A bomb went off in front of a house at the front of my neighborhood Sunday (last) night, injuring two. Text alerts came to our cellphones; auto-dialed calls arrived on our land-line too, at 11 last night, at 5:30 this morning, at 6. We are staying inside our home, as requested—no drive to the office, no school. No workout, if Jen and I hadn’t already shifted that to the afternoon. Children in our neighborhood can’t go to school; the school in our neighborhood can’t hold classes. It’s a grim sort of snow day, with the redbud trees and the Mexican plum in glorious flower as the sun comes up.
So instead of hustling my gear together and joining the rush-hour flow, I am at the computer at 8:15 am, writing. And drinking good coffee.
In the space where I would be ‘doing school,’ I have room to not only write, but handle some household chores. I was away this weekend; on my return yesterday evening I started squinting my eyes at what needed to be done, and trying mentally to jam each thing into the day. Now I don’t have to squeeze—breathing room has arrived.
But in what a fashion—?!
As I leaned over the dishwasher, I found myself wryly mis-quoting:
We know that in all things God works for good for those who love God, who are called according to his purpose.
By the way, it’s absolutely a mis-quote, how we Scripture-quoting folk deploy that verse. It’s not about gaining time to fold laundry, or about running late but then a close-to-the-door parking space appears. Paul here speaks to the Roman church, looking through the suffering and trauma of their present circumstance toward God’s larger plan of shalom. It’s all about:
[…]that the whole creation has been groaning in labor pains until now; and not only the creation, but we ourselves, who have the first fruits of the Spirit, groan inwardly while we wait for adoption, the redemption of our bodies.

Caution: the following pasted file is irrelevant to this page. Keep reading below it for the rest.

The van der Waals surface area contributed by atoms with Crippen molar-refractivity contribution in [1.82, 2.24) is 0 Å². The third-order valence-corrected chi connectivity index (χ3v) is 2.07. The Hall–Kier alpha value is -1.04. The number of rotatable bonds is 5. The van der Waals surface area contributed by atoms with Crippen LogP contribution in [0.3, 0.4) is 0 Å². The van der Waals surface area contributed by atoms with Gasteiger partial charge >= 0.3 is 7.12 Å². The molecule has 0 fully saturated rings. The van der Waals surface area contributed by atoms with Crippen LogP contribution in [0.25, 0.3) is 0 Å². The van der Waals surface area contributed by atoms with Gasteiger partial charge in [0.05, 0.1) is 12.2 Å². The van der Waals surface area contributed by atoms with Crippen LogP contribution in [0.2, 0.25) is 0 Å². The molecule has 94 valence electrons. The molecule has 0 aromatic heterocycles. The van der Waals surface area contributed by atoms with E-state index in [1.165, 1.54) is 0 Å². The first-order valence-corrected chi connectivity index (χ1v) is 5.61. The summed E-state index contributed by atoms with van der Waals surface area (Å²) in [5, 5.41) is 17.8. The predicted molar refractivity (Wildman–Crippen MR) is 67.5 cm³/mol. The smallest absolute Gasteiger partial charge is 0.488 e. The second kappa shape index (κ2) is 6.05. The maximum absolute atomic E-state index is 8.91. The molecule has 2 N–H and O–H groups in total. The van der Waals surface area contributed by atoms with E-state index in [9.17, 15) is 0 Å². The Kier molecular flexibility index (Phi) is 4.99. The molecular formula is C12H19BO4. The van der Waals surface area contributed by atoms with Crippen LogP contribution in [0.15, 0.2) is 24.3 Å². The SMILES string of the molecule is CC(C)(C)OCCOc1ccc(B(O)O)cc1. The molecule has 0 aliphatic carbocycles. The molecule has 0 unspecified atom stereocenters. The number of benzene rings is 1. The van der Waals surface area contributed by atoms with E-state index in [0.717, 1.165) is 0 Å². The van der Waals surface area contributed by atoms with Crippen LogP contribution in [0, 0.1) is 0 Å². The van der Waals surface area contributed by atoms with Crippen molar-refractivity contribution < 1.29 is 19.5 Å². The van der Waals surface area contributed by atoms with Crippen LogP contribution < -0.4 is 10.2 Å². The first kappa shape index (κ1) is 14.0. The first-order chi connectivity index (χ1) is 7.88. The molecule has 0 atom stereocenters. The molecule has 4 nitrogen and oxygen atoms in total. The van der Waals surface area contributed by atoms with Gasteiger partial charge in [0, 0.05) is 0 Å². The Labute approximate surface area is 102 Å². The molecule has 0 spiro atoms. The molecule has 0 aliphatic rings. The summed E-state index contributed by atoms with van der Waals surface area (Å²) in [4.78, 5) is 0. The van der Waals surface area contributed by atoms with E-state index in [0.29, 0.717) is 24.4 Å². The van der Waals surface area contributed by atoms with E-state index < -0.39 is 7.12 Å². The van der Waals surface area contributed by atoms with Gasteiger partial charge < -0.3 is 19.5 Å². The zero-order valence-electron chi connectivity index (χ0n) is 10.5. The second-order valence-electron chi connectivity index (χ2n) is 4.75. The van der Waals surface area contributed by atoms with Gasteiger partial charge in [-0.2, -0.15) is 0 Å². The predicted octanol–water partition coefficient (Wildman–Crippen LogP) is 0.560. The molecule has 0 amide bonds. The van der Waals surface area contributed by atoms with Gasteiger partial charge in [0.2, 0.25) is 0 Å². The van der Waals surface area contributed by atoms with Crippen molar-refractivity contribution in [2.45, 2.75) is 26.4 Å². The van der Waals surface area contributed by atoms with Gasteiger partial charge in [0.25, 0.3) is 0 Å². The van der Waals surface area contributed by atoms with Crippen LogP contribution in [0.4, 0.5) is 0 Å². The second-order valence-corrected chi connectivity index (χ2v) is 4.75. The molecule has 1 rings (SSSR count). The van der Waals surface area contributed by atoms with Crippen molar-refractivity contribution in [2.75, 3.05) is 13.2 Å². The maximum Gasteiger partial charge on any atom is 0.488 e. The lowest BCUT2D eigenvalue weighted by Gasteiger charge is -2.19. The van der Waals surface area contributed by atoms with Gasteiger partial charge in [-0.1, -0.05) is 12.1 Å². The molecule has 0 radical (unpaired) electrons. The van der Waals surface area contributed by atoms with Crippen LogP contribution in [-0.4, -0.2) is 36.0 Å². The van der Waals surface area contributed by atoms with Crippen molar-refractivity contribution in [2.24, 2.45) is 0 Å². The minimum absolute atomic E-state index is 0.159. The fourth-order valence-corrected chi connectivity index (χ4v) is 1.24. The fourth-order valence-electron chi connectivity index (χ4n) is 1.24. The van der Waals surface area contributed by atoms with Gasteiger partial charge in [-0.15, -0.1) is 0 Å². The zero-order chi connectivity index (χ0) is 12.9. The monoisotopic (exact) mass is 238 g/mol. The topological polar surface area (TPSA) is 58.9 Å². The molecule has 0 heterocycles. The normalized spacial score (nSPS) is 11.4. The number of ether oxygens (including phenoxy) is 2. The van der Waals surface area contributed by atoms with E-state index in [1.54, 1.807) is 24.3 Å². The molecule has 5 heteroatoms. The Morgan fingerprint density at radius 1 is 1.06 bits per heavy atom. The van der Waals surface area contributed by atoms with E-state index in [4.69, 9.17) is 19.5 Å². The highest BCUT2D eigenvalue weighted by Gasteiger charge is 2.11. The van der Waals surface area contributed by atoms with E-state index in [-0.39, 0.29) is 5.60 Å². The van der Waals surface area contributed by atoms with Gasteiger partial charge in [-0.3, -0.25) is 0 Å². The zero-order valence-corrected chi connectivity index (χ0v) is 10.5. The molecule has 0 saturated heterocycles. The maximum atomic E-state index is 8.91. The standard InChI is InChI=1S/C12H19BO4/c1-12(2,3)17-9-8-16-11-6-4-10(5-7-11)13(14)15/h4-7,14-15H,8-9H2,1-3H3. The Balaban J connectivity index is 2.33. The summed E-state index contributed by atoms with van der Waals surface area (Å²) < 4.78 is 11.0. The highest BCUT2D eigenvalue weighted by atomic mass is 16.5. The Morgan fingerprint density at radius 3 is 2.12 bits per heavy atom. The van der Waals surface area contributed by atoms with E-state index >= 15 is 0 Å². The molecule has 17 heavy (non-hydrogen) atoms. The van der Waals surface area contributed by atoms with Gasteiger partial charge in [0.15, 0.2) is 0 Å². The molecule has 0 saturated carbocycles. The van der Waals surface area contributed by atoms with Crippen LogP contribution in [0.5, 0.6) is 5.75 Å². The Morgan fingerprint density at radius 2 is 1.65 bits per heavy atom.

Still, in my slowed breathing this morning, in my tiny thankfulness, I see a glimmer where we mis-quoters may not be so self-deluded.
We who love God, who are called according to God’s purpose, and use Christ Jesus’ example as a pattern for our days,
we have put on God’s spectacles (to invert John Calvin’s idea).
With them, we look through our circumstance and see grace, blessing and mystery all around us.
More than that, if we are using God’s vision on our blurry circumstances, in those circumstances we are more able to do those things that move closer to shalom. Even if that thing is to create a little more home-order, my choice ripples into a little more peace and ease for we who call this home. After all, I could be spending (all) my found-time on Facebook and the interwebs, reloading and reloading to see what, if any, new scraps of information have surfaced.
In our mis-quoting, we imply that it is God who tugs on the fabric of the world to make things better for us who consider we are called according to God’s purpose. Instead, I see God in all things tugging on us. This is how we see God’s good, even in odd or dark places.
Time to put away the clean clothes.